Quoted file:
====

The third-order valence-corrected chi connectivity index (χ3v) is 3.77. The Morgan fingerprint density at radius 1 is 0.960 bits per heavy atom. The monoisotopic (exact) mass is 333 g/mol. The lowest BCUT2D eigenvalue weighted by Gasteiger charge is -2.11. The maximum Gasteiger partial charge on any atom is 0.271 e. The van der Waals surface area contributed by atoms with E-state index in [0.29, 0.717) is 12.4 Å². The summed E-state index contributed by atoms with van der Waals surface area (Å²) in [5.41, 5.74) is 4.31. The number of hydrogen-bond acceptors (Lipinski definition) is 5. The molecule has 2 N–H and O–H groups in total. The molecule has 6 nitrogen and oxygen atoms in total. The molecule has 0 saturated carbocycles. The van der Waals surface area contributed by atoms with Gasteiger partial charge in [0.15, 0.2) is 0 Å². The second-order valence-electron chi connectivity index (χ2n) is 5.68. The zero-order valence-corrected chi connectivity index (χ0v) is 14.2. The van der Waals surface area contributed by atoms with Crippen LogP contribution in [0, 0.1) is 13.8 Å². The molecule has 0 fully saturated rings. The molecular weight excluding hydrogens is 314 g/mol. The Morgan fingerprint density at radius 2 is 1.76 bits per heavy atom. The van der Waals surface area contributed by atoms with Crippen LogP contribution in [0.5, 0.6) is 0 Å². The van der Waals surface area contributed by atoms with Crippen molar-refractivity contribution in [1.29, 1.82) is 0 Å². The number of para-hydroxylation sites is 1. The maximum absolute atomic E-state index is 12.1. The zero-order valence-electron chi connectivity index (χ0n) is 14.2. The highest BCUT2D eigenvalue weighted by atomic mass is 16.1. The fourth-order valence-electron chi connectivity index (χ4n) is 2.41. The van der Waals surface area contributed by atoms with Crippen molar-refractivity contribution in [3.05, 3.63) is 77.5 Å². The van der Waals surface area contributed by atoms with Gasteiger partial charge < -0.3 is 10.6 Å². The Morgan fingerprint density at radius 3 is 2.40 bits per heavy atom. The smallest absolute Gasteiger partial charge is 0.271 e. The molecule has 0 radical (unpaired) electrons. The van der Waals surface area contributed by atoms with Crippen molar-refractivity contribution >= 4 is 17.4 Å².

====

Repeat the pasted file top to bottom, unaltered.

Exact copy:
The third-order valence-corrected chi connectivity index (χ3v) is 3.77. The Morgan fingerprint density at radius 1 is 0.960 bits per heavy atom. The monoisotopic (exact) mass is 333 g/mol. The lowest BCUT2D eigenvalue weighted by Gasteiger charge is -2.11. The maximum Gasteiger partial charge on any atom is 0.271 e. The van der Waals surface area contributed by atoms with E-state index in [0.29, 0.717) is 12.4 Å². The summed E-state index contributed by atoms with van der Waals surface area (Å²) in [5.41, 5.74) is 4.31. The number of hydrogen-bond acceptors (Lipinski definition) is 5. The molecule has 2 N–H and O–H groups in total. The molecule has 6 nitrogen and oxygen atoms in total. The molecule has 0 saturated carbocycles. The van der Waals surface area contributed by atoms with Gasteiger partial charge in [0.15, 0.2) is 0 Å². The second-order valence-electron chi connectivity index (χ2n) is 5.68. The zero-order valence-corrected chi connectivity index (χ0v) is 14.2. The van der Waals surface area contributed by atoms with Crippen LogP contribution in [0, 0.1) is 13.8 Å². The molecule has 0 fully saturated rings. The molecular weight excluding hydrogens is 314 g/mol. The Morgan fingerprint density at radius 2 is 1.76 bits per heavy atom. The van der Waals surface area contributed by atoms with Crippen LogP contribution in [0.5, 0.6) is 0 Å². The van der Waals surface area contributed by atoms with Crippen molar-refractivity contribution in [1.29, 1.82) is 0 Å². The number of para-hydroxylation sites is 1. The maximum absolute atomic E-state index is 12.1. The zero-order valence-electron chi connectivity index (χ0n) is 14.2. The highest BCUT2D eigenvalue weighted by atomic mass is 16.1. The fourth-order valence-electron chi connectivity index (χ4n) is 2.41. The van der Waals surface area contributed by atoms with Crippen molar-refractivity contribution in [3.05, 3.63) is 77.5 Å². The van der Waals surface area contributed by atoms with Gasteiger partial charge < -0.3 is 10.6 Å². The Morgan fingerprint density at radius 3 is 2.40 bits per heavy atom. The smallest absolute Gasteiger partial charge is 0.271 e. The molecule has 0 radical (unpaired) electrons. The van der Waals surface area contributed by atoms with Crippen molar-refractivity contribution >= 4 is 17.4 Å².